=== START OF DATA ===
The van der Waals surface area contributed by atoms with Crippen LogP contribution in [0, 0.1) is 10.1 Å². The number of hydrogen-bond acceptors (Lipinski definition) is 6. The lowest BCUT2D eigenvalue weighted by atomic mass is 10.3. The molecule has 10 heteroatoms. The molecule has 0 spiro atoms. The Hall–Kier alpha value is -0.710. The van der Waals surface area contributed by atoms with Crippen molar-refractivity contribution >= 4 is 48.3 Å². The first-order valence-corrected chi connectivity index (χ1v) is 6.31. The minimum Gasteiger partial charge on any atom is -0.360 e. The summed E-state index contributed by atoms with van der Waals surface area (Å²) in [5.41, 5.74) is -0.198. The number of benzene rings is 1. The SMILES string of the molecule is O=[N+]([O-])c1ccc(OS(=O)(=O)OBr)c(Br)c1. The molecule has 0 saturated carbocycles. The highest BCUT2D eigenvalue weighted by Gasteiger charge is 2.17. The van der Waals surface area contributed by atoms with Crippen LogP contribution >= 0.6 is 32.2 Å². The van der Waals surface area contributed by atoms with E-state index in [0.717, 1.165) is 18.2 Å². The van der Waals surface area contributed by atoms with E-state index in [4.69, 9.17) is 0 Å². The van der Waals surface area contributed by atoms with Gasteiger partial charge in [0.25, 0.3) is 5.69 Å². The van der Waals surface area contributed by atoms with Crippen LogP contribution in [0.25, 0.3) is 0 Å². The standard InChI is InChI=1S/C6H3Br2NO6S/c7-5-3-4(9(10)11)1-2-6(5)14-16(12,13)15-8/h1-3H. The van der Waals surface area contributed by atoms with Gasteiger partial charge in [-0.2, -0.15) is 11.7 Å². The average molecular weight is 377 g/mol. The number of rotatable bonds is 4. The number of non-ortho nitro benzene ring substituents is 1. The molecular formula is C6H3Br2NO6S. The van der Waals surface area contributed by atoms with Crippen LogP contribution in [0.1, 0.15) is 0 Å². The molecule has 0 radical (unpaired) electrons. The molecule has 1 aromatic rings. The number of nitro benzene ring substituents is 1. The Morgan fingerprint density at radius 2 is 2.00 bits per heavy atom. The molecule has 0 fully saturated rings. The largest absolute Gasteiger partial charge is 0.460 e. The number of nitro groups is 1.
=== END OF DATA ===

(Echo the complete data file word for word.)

The van der Waals surface area contributed by atoms with Crippen LogP contribution in [0, 0.1) is 10.1 Å². The number of hydrogen-bond acceptors (Lipinski definition) is 6. The lowest BCUT2D eigenvalue weighted by atomic mass is 10.3. The molecule has 10 heteroatoms. The molecule has 0 spiro atoms. The Hall–Kier alpha value is -0.710. The van der Waals surface area contributed by atoms with Crippen molar-refractivity contribution >= 4 is 48.3 Å². The first-order valence-corrected chi connectivity index (χ1v) is 6.31. The minimum Gasteiger partial charge on any atom is -0.360 e. The summed E-state index contributed by atoms with van der Waals surface area (Å²) in [5.41, 5.74) is -0.198. The number of benzene rings is 1. The SMILES string of the molecule is O=[N+]([O-])c1ccc(OS(=O)(=O)OBr)c(Br)c1. The molecule has 0 saturated carbocycles. The highest BCUT2D eigenvalue weighted by Gasteiger charge is 2.17. The van der Waals surface area contributed by atoms with Crippen LogP contribution >= 0.6 is 32.2 Å². The van der Waals surface area contributed by atoms with E-state index in [0.717, 1.165) is 18.2 Å². The van der Waals surface area contributed by atoms with E-state index in [4.69, 9.17) is 0 Å². The van der Waals surface area contributed by atoms with Gasteiger partial charge in [0.25, 0.3) is 5.69 Å². The van der Waals surface area contributed by atoms with Crippen LogP contribution in [0.25, 0.3) is 0 Å². The standard InChI is InChI=1S/C6H3Br2NO6S/c7-5-3-4(9(10)11)1-2-6(5)14-16(12,13)15-8/h1-3H. The van der Waals surface area contributed by atoms with Gasteiger partial charge in [-0.2, -0.15) is 11.7 Å². The average molecular weight is 377 g/mol. The number of rotatable bonds is 4. The number of non-ortho nitro benzene ring substituents is 1. The molecular formula is C6H3Br2NO6S. The van der Waals surface area contributed by atoms with Crippen LogP contribution in [0.1, 0.15) is 0 Å². The molecule has 0 radical (unpaired) electrons. The molecule has 1 aromatic rings. The number of nitro benzene ring substituents is 1. The Morgan fingerprint density at radius 2 is 2.00 bits per heavy atom. The molecule has 0 fully saturated rings. The largest absolute Gasteiger partial charge is 0.460 e. The number of nitro groups is 1.